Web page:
Lunchtime Links: Old school lessons on how investment bankers should behave

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Now that bonus season is upon us, and the traditional lavish payments are likely to be replaced with miserly cash caps and onerous clawbacks, it’s worth reflecting on a time when the life of the investment banker was a more refined affair.

Financial News has looked at what life was like at the veritable City institution that was SG Warburg. It’s now ten years since the bank became a thing of the past, but a series of interviews with (now senior) bankers who started their career at the firm paint a picture of a more modest financial sector.

“There were no signs of excess: the building was shabby, there was lino on the floor, the lifts were slow. And you worked bloody hard. They always said that if you hadn’t met a girl before you joined you were unlikely to get married until you left,” said Mark Nicholls, who is now chairman of Rathbone Brothers.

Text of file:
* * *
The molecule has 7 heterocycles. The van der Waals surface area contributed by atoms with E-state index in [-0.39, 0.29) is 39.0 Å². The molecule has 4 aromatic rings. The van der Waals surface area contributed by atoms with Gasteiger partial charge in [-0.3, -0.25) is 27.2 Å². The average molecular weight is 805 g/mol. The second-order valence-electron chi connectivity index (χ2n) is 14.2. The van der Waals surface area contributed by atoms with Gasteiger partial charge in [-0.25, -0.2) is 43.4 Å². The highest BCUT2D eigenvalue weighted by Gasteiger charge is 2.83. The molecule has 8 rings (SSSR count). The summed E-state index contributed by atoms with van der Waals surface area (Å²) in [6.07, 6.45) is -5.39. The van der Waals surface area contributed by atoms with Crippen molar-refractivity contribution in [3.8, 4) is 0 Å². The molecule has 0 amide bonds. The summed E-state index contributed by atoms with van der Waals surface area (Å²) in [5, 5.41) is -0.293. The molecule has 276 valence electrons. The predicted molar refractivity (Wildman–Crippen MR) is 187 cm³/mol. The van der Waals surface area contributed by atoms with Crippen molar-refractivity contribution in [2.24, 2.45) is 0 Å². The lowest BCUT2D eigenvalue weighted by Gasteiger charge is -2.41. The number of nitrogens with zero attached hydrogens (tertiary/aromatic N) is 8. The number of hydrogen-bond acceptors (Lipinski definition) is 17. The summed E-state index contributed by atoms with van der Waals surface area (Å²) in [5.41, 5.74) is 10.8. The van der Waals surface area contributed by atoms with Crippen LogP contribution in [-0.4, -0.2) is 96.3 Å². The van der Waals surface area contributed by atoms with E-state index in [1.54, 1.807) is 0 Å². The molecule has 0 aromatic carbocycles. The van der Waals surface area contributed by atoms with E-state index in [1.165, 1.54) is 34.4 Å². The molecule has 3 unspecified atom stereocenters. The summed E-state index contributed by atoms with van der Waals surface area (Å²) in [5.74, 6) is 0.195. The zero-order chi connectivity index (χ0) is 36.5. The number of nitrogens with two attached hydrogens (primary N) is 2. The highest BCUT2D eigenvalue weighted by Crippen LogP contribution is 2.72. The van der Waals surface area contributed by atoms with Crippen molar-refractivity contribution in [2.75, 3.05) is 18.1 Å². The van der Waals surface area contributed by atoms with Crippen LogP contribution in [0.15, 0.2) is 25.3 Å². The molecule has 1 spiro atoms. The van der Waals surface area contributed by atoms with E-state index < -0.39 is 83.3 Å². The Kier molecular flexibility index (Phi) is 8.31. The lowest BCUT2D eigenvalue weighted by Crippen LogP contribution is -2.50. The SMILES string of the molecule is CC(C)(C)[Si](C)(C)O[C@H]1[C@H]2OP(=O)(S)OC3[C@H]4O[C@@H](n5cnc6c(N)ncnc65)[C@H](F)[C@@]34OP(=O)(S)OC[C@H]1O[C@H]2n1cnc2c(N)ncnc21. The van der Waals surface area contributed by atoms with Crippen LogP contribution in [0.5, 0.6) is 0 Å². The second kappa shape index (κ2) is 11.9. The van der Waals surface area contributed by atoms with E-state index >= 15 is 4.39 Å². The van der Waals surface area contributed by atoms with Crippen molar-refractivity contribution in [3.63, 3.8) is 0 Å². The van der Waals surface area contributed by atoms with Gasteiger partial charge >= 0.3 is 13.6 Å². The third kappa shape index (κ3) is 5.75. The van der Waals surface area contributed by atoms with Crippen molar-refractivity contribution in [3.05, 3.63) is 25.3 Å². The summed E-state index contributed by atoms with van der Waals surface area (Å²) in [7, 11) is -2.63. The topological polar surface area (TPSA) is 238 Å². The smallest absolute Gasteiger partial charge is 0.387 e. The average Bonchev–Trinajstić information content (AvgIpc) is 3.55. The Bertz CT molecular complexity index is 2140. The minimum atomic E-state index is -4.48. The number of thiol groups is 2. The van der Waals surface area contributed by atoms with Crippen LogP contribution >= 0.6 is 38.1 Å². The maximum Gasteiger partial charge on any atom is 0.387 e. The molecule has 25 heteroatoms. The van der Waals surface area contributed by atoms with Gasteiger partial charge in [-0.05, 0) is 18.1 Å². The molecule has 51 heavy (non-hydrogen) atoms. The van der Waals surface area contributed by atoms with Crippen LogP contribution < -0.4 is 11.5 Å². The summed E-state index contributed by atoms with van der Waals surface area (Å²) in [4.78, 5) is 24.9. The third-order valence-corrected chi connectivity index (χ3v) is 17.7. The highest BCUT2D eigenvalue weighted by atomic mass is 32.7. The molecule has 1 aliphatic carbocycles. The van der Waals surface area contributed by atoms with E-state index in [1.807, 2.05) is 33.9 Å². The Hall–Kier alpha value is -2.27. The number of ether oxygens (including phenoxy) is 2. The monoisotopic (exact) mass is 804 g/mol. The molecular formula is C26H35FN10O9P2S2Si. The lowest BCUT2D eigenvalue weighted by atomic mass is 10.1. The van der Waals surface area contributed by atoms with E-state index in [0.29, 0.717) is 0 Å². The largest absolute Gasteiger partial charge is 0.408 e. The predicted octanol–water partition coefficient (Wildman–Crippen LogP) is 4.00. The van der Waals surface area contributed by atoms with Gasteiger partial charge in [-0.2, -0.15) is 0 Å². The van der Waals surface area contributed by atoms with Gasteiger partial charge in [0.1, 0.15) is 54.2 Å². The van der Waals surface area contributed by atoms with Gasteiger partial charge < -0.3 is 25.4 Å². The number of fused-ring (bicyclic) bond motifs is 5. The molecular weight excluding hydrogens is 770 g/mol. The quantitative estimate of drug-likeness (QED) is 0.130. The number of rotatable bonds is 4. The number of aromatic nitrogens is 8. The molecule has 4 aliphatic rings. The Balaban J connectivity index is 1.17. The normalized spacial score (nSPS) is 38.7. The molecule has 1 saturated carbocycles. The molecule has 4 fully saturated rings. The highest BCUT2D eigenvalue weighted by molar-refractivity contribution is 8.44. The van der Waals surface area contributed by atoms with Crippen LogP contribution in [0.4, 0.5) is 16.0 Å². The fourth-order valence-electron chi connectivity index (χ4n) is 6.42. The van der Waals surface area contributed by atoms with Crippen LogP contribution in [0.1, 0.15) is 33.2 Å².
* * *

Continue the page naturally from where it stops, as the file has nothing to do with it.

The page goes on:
While other investment banks employed butlers to discreetly deal with inebriated clients after a boozy lunch, alcohol was forbidden at Warburg, which espoused hard-nosed professionalism and “almost puritanical diligence”.

Any new recruits were expected to be worldly and well-read – and for some reason a large proportion of them were pianists – and the workforce was boasted a variety of nationalities and cultures. Despite this, the bank was ultimately “too British” to survive in the new global landscape.


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